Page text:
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In the final chapter of 2020, we must recommit to repairing our democracy

In the final chapter of 2020, we must recommit to repairing our democracy
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Thanksgiving week ushers in the final chapter of 2020 — when we put the old year in the rearview mirror and look to holidays and a new year. And yet we are seemingly unprepared to wrap gifts together, in the political sense, and to promise ourselves that as Americans we can move on. With so many monumental challenges, how do we put the past year into perspective to garner the strength to go forth?

Remember where we were at the start of 2020. 

In January, the U.S. Senate voted on articles of impeachment. Although President TrumpDonald TrumpIran convicts American businessman on spying charge: report DC, state capitals see few issues, heavy security amid protest worries Pardon-seekers have paid Trump allies tens of thousands to lobby president: NYT MORE was acquitted on two counts, wounds were deep. America entered the year deeply divided, with social media, traditional media and politicians and pollsters defining the same set of facts differently and fading public confidence in media and government.

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On the Democratic side, multiple candidates fought among themselves culminating in Super Tuesday, which winnowed down the field. Former Vice President Joe BidenJoe BidenFear of insider attack prompts additional FBI screening of National Guard troops: AP Iran convicts American businessman on spying charge: report DC, state capitals see few issues, heavy security amid protest worries MORE and Sen. Bernie SandersBernie SandersBiden tax-hike proposals face bumpy road ahead Senate Democrats leery of nixing filibuster 'Almost Heaven, West Virginia' — Joe Manchin and a 50-50 Senate MORE (I-Vt.) were still duking it out in January when Biden peeled away from New Hampshire and landed in South Carolina, where his bid for the presidency would be jumpstarted by the endorsement of Rep. Jim ClyburnJames (Jim) Enos ClyburnPelosi mum on when House will send impeachment article to Senate Biden to name Jaime Harrison to lead the Democratic National Committee: report Republicans gauge support for Trump impeachment MORE (D-S.C.). Ultimately, Sanders, who continued to challenge Biden, stepped out of the way, and the party got behind one candidate. But it was bruising.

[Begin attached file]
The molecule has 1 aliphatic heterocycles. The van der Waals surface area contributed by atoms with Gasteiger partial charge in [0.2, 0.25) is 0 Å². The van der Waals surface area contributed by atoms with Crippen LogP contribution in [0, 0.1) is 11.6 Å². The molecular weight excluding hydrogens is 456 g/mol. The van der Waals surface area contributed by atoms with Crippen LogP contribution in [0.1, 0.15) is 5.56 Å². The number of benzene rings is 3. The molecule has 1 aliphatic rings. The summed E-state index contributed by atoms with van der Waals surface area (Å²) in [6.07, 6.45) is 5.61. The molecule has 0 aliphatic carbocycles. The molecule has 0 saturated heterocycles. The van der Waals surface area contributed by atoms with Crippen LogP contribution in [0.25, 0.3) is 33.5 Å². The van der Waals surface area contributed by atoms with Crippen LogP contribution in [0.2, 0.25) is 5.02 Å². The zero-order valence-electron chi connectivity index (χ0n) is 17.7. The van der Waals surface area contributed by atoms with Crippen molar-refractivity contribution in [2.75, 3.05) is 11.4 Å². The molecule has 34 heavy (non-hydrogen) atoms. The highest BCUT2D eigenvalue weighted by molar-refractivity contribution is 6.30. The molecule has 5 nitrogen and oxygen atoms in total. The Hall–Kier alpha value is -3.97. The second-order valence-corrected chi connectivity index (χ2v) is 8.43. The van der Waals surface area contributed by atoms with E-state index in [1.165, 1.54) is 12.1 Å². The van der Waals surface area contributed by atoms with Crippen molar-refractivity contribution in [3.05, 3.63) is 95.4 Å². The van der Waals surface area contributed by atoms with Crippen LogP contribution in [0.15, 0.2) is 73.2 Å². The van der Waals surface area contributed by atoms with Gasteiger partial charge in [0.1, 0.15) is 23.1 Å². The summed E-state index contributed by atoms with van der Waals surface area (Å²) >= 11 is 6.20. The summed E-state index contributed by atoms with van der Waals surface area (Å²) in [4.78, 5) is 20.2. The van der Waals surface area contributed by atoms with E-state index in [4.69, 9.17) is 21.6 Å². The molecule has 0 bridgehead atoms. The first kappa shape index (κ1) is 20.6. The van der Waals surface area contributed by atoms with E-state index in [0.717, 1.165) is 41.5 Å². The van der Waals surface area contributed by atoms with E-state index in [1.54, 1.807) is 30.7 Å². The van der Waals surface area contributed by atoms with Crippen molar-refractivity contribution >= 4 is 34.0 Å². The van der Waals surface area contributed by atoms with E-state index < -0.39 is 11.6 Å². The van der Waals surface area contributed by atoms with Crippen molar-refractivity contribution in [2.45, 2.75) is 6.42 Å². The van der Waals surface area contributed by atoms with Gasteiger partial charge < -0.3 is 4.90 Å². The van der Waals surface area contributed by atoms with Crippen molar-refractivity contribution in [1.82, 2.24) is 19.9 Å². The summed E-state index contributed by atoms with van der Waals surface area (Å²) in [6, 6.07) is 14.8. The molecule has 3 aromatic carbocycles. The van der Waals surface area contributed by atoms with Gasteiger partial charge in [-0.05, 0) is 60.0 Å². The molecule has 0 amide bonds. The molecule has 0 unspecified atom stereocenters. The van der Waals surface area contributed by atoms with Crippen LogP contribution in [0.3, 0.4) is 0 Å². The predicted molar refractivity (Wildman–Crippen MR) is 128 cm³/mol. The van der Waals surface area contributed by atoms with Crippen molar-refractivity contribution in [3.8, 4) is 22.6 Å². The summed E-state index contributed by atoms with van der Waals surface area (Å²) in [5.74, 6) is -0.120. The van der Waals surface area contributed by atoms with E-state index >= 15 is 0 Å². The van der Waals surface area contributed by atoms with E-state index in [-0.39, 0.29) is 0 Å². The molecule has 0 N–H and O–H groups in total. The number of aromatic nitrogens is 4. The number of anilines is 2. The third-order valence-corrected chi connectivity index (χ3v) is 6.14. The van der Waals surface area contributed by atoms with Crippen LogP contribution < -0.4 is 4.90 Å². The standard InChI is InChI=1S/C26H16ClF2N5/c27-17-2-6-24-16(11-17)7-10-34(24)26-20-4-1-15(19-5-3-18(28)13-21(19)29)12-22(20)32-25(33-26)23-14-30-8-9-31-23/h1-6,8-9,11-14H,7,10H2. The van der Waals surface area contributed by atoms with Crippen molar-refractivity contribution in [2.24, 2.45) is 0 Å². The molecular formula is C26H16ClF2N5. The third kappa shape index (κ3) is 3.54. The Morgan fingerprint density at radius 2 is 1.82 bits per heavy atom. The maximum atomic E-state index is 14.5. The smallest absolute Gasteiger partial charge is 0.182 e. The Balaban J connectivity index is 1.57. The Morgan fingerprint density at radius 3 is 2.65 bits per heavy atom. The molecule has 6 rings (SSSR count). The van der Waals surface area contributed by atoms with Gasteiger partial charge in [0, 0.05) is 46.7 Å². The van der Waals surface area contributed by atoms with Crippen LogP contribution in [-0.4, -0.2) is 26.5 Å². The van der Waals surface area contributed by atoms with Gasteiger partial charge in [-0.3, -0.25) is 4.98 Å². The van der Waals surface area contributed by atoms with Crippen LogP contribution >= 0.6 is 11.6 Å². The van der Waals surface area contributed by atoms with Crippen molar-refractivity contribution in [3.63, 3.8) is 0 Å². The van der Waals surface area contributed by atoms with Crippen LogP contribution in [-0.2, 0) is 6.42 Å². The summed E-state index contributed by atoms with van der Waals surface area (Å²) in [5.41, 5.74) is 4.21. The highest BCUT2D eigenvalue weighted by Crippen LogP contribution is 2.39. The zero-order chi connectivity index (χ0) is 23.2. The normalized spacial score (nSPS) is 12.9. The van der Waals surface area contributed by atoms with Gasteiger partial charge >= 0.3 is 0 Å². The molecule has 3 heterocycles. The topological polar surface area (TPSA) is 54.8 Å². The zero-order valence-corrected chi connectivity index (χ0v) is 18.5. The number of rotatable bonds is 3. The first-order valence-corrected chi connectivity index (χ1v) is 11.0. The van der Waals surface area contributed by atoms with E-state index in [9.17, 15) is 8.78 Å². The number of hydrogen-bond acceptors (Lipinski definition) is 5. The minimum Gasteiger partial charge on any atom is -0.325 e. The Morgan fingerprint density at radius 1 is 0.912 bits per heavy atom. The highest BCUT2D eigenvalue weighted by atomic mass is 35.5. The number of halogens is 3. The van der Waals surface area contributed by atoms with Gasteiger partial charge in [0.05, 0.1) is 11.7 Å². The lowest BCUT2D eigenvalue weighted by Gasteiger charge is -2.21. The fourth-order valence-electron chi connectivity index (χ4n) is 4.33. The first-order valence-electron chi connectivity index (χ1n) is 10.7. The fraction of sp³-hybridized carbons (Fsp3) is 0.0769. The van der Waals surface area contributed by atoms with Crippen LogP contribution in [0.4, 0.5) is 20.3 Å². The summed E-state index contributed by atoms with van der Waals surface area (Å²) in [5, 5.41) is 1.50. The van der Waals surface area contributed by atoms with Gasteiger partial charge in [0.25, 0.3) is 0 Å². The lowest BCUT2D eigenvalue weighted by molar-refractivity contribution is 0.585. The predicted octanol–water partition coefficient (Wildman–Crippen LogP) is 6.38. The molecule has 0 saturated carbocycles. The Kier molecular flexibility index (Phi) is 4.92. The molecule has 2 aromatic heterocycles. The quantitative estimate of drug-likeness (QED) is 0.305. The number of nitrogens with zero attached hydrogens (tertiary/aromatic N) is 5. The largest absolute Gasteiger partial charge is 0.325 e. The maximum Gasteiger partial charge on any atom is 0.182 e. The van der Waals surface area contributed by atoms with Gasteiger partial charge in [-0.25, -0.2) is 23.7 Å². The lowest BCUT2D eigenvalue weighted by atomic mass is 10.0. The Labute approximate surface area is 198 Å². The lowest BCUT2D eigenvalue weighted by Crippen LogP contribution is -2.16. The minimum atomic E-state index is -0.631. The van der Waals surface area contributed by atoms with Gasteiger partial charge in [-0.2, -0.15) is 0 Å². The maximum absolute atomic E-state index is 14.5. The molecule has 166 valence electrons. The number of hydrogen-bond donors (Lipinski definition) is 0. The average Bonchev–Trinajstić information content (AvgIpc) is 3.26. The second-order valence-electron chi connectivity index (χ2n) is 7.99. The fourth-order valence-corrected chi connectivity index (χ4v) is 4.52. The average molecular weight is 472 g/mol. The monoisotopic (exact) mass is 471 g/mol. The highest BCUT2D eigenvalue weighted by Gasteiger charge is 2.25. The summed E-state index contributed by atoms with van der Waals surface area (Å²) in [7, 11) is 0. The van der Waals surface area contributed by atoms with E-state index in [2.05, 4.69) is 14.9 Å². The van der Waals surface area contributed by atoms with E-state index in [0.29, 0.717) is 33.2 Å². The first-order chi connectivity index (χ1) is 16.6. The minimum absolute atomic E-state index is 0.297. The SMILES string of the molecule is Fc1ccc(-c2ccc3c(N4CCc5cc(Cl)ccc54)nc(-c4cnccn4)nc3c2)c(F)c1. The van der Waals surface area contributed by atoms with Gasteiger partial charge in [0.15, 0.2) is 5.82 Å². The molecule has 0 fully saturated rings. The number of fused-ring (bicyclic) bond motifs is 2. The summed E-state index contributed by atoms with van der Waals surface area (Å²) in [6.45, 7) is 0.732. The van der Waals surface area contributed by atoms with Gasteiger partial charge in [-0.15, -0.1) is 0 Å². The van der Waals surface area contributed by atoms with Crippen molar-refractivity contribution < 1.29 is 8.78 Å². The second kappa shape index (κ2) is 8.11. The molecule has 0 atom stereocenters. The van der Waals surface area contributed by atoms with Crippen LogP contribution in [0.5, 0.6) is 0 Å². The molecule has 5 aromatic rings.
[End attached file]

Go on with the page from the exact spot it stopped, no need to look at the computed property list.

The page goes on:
On the Republican side, President Trump ran unopposed, but some Republicans broke ranks, as demonstrated by efforts like the Lincoln Project. 

But the so-called Trump base deepened and broadened as the president maintained his relentless attacks on the press, the Democrats and blue states. Moderates and independents ultimately moved away from President Trump, but the final vote reflects continued disagreement, debate, division and polarization.

Three months into 2020, the global pandemic began to sweep across the country like wildfire. States had to delay primary voting, explore mail options and contend with an attack by President Trump on using masks, social distancing and science-based public health measures like testing. Mandatory stay-at-home orders, quarantines, economic closures and mixed messaging created fog and chaos as hospitals struggled to meet the needs of patients. The economic fallout was enormous, and unemployment rates skyrocketed. By the spring and fall of 2020, COVID was its own candidate in the race, with its own strength and timetable.

As if a bad movie was promising to get worse, George Floyd was choked to death in May 2020, reminding us of the systemic racism tearing apart America. Policing became another point of contention as we watched agonizing videos of other black men killed by police.

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By the fall of 2020, confusion reigned in America and around the world as predictions ranged from landslides to red mirages, blue waves and warnings of riots and deadlock. Election Day became election week with counting marathons, charges of fraud and contentious debates. Only a few reporters seemed to understand the voters in “Trump’s America” and the issues animating their lives.

In the end, Biden emerged as a clear winner of the election with a strong message to a broken America about the need for healing and unity, along with a plan for contending with the virus.

The Biden-Harris team is preparing for its transition to power. But the saga continues now as Trump refuses to acknowledge the outcome and continues to create an alternate narrative — waging legal battles to challenge the election results. Republican voters remain skeptical. Seventy percent of Republicans now say they don’t believe the 2020 election was free and fair, a stark rise from the 35 percent of GOP voters who held similar beliefs before the election.  

Once again, the world watches in sheer disbelief.

It is time to bring the year under control along with the pandemic. We cannot move forth into 2021 without a common commitment to close 2020 peacefully and productively. With a COVID surge and pandemic fatigue, we need to come to our senses and put aside political division. We must recognize the psychological damage to our citizenry, the unevenness of economic, political and social strife and the deep longing to recall a time when we all felt proud of our country. 

What needs to happen now is a concession by Donald Trump — not a disappearing act. We need all Americans to reach out, reflect and recommit to repairing our democracy.

Tara D. Sonenshine is a former U.S. under secretary for public diplomacy and public affairs.